The Economist on WikiLeaks, and Why I Disagree
WikiLeaks has released a massive database of confidential US embassy cables, often detailing major discrepancies between what happens in the scrubbed version of government we’re privy to on our televisions and the reality of what’s happening behind closed doors. The Economist saw WikiLeaks’ most recent airing of dirty US laundry as a step down into the realm of “gossip” and “tattling,” and that publishing the cables en masse was socially irresponsible:
Diplomatic cables are something entirely different. It’s part of the nature of human communication that one doesn’t always say the same thing to every audience. There are perfectly good reasons why you don’t always tell the same story to your boss as you do to your spouse. There are things Washington needs to tell Riyadh to explain what it’s just told Jerusalem and things Washington needs to tell Jerusalem to explain what it’s just told Riyadh, and these cables shouldn’t be crossed. There’s nothing wrong with this. It’s inevitable.
I completely disagree.
First, a brief history lesson. In 1971, a left-wing radical group broke into an FBI field office in Media, Pennsylvania and made off with a few boxes of documents, documents which they then released to the media. In those boxes were uncensored communications that revealed the existence of a completely secret government program called COINTELPRO. Many of those documents were dry memos, boring FBI field reports, and uninteresting back-and-forths between agents in the field and the home office. But taken as a whole, the language of these documents demonstrated a disturbing and pervasive culture of fear that the government had allowed to grow unchecked. And if it weren’t for that break-in, who knows how powerful COINTELPRO would have become, without any of us ever knowing about it.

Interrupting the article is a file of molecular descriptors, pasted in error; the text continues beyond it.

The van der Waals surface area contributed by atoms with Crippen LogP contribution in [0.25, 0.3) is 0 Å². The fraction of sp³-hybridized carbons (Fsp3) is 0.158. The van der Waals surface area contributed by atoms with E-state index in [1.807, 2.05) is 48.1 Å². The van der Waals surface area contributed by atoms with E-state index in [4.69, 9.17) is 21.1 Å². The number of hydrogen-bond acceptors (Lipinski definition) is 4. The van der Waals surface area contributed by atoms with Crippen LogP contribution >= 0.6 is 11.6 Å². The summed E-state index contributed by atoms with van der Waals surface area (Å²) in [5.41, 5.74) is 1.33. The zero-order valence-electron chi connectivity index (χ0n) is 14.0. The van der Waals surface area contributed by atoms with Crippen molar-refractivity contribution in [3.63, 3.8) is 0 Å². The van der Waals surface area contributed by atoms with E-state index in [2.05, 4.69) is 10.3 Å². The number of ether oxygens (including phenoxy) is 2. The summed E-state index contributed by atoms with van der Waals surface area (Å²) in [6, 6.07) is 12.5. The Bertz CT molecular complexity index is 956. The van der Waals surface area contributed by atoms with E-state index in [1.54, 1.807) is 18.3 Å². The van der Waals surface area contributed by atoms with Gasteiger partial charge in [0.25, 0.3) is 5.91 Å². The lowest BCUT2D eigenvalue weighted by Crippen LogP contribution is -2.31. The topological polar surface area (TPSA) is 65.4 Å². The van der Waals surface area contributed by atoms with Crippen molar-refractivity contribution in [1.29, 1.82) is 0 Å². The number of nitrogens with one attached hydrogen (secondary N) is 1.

Now, I’m not saying that the contents of these cables amount to the same type of deception represented by COINTELPRO. But the similarities between stealing a box of papers from an FBI field office in 1971 and what WikiLeaks is doing right now seems worth putting on the table. The Economist argues “simply grabbing as many diplomatic cables as you can get your hands on and making them public is not a socially worthy activity,” but history has shown us that having access to too much information is not the problem. The problem is what we do now that the information is out there.
It’s not WikiLeaks’ job, as The Economist says, to “bring together a board of experienced people with different perspectives to review the merits of releasing that particular cable.” It’s our job.
So start reading.
This post originally appeared on the author’s blog, Matter Anti-Matter, and is republished here with her permission.